We Saw Terrorists Spying at Airport Way Before 9/11: Witnesses
Reports of al-Qaeda operatives surveying Logan were allegedly ignored
By Jenn Gidman,  Newser Staff
Posted Oct 6, 2014 10:40 AM CDT
In this Sept. 11, 2001, file photo, two men identified by authorities as suspected hijackers Mohamed Atta, right, and Abdulaziz Al-Omari pass through airport security in Portland, Maine.   (AP Photo/Portland Police Department, File)

(Newser) – Three American Airlines employees reported spotting 9/11 ringleader Mohamed Atta and at least one other man snooping around and videotaping security checkpoints at Boston's Logan Airport in May 2001—but no one did anything about it, according to newly released court papers cited in the New York Post. The troubling court testimonials only recently made it to the light of day in the wake of a settled lawsuit by the family of Mark Bavis, who was killed on Flight 175 out of Logan. Technician Stephen J. Wallace testified that he observed a man later IDed as Atta and another man studying the flight board and main security checkpoint on May 11, 2001; one was taking pictures and videotaping, while the other "was talking loudly in Arabic on a cellphone."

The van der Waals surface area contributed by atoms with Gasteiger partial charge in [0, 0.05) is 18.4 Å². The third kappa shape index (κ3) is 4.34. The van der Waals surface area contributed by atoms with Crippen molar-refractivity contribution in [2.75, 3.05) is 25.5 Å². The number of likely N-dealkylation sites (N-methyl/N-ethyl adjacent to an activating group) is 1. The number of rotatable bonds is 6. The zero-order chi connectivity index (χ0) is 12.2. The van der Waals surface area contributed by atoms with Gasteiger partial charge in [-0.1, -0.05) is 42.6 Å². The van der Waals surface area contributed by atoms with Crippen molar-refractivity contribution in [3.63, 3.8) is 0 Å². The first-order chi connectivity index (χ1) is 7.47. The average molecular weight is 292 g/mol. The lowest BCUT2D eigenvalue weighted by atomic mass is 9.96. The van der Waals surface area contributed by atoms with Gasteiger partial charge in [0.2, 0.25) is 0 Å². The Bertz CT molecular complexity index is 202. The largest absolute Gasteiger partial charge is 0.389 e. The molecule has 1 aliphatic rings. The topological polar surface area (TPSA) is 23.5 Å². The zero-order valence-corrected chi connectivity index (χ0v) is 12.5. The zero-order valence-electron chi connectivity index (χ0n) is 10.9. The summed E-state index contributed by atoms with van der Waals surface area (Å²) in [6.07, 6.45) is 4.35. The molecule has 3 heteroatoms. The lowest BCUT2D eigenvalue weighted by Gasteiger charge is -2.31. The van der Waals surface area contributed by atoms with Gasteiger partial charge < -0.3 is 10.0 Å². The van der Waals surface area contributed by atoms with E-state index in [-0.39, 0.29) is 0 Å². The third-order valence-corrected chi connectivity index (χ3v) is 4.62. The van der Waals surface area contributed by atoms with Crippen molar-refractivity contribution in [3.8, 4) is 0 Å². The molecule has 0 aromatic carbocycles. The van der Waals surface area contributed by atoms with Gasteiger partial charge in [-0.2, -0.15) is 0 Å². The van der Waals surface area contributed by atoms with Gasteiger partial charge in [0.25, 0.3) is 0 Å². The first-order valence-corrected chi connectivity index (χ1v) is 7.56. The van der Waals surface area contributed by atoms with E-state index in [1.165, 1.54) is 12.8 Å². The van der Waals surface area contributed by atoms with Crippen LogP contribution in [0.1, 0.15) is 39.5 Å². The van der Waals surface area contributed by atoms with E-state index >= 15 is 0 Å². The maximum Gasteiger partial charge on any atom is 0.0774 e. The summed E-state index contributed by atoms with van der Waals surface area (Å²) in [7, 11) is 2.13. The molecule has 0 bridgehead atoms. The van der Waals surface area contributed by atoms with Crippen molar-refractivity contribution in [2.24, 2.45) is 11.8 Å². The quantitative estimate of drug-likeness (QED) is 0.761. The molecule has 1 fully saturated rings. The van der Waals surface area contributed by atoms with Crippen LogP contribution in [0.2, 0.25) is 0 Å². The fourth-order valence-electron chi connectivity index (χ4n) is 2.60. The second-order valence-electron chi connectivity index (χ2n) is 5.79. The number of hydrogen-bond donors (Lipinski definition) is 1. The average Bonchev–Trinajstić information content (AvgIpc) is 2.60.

Wallace said when he started questioning them, "one of them … called me a rather nasty name in Arabic," he says, adding that he understood the slur because "I swear in Arabic." Wallace says he told authorities, who reportedly never followed up. Then there was Theresa Spagnuolo, a Logan passenger screener who says she saw Atta videotaping the main security checkpoint in May 2001, but when she reported it to her supervisor, James Miller Jr., he "informed her it was a public area and nothing could be done about it"; Miller, for his part, says he asked his own supervisors and they were the ones who said "there was nothing they could do about it." The Post notes that just two months before these reported sightings, airlines (including American) had been alerted by federal authorities that terrorists usually "conduct surveillance before attacking a target."